What has happened to me, my friends? You see me troubled, driven forth, unwillingly obedient, ready to go- alas, to go away from you!
Yes, once more must Zarathustra retire to his solitude: but unjoyously this time does the bear go back to his cave!
What has happened to me? Who orders this?- Ah, my angry mistress wishes it so; she spoke to me. Have I ever named her name to you?
Yesterday towards evening there spoke to me my still hour: that is the name of my terrible mistress.
And thus did it happen- for everything must I tell you, that your heart may not harden against the suddenly departing one!
Do you know the terror of him who falls asleep?-
To the very toes he is terrified, because the ground gives way under him, and the dream begins.
This do I speak to you in parable. Yesterday at the still hour did the ground give way under me: the dream began.
The hour-hand moved on, the timepiece of my life drew breath- never did I hear such stillness around me, so that my heart was terrified.
Then was there spoken to me without voice: “You know it, Zarathustra?”-
And I cried in terror at this whispering, and the blood left my face: but I was silent.
Then was there once more spoken to me without voice: “You know it, Zarathustra, but you do not speak it!”-
And at last I answered, like one defiant: “Yes, I know it, but I will not speak it!”
Then was there again spoken to me without voice: “You will not, Zarathustra? Is this true? Conceal yourself not behind your defiance!”-
And I wept and trembled like a child, and said: “Ah, I would indeed, but how can I do it! Exempt me only from this! It is beyond my power!”
Then was there again spoken to me without voice: “What matter about yourself, Zarathustra! Speak your word, and perish!”
And I answered: “Ah, is it my word? Who am I? I await the worthier one; I am not worthy even to perish by it.”
Then was there again spoken to me without voice: “What matter about yourself? you are not yet humble enough for me. Humility has the hardest skin.”-
And I answered: “What has not the skin of my humility endured! At the foot of my height do I dwell: how high are my summits, no one has yet told me. But well do I know my valleys.”
Then was there again spoken to me without voice: “O Zarathustra, he who has to remove mountains removes also valleys and plains.”-
And I answered: “As yet has my word not removed mountains, and what I have spoken has not reached man. I went, indeed, to men, but not yet have I attained to them.”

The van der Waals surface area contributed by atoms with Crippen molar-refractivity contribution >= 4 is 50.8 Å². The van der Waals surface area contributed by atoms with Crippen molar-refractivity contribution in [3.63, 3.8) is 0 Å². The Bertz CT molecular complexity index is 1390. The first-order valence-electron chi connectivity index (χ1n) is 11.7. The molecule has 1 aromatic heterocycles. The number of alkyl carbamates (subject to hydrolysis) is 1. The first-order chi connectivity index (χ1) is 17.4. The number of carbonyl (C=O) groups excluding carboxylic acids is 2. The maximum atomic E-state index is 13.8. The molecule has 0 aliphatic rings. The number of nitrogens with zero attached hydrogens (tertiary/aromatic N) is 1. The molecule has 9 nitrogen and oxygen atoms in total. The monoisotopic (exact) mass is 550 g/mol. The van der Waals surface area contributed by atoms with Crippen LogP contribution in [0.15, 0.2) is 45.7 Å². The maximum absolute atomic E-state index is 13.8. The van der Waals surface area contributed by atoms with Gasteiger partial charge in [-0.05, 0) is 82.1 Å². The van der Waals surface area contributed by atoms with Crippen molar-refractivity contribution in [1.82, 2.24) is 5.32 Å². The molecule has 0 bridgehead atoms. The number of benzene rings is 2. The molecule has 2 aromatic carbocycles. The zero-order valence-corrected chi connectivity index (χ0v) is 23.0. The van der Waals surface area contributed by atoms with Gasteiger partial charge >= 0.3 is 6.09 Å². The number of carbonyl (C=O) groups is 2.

Then was there again spoken to me without voice: “What know you thereof! The dew falls on the grass when the night is most silent.”-
And I answered: “They mocked me when I found and walked in my own path; and certainly did my feet then tremble.
And thus did they speak to me: you forgot the path before, now do you also forget how to walk!”
Then was there again spoken to me without voice: “What matter about their mockery! you are one who have unlearned to obey: now shall you command!
Know you not who is most needed by all? He who commands great things.
To execute great things is difficult: but the more difficult task is to command great things.
This is your most unpardonable obstinacy: you have the power, and you will not rule.”-
And I answered: “I lack the lion’s voice for all commanding.”
Then was there again spoken to me as a whispering: “It is the still words which bring the storm. Thoughts that come with doves’ footsteps guide the world.
Zarathustra, you shall go as a shadow of that which is to come: thus will you command, and in commanding go foremost.”-
And I answered: “I am ashamed.”
Then was there again spoken to me without voice: “You must yet become a child, and be without shame.
The pride of youth is still upon you; late have you become young: but he who would become a child must overcome even his youth.”-
And I considered a long while, and trembled. At last, however, did I say what I had said at first. “I will not.”
Then did a laughing take place all around me. Alas, how that laughing lacerated my bowels and cut into my heart!
And there was spoken to me for the last time: “O Zarathustra, your fruits are ripe, but you are not ripe for your fruits!
So must you go again into solitude: for you shall yet become mellow.”-
And again was there a laughing, and it fled: then did it become still around me, as with a double stillness. I lay, however, on the ground, and the sweat flowed from my limbs.
-Now have you heard all, and why I have to return into my solitude. Nothing have I kept hidden from you, my friends.
But even this have you heard from me, who is still the most reserved of men- and will be so!
Ah, my friends! I should have something more to say to you! I should have something more to give to you! Why do I not give it? Am I then a niggard?-
When, however, Zarathustra had spoken these words, the violence of his pain, and a sense of the nearness of his departure from his friends came over him, so that he wept aloud; and no one knew how to console him. In the night, however, he went away alone and left his friends.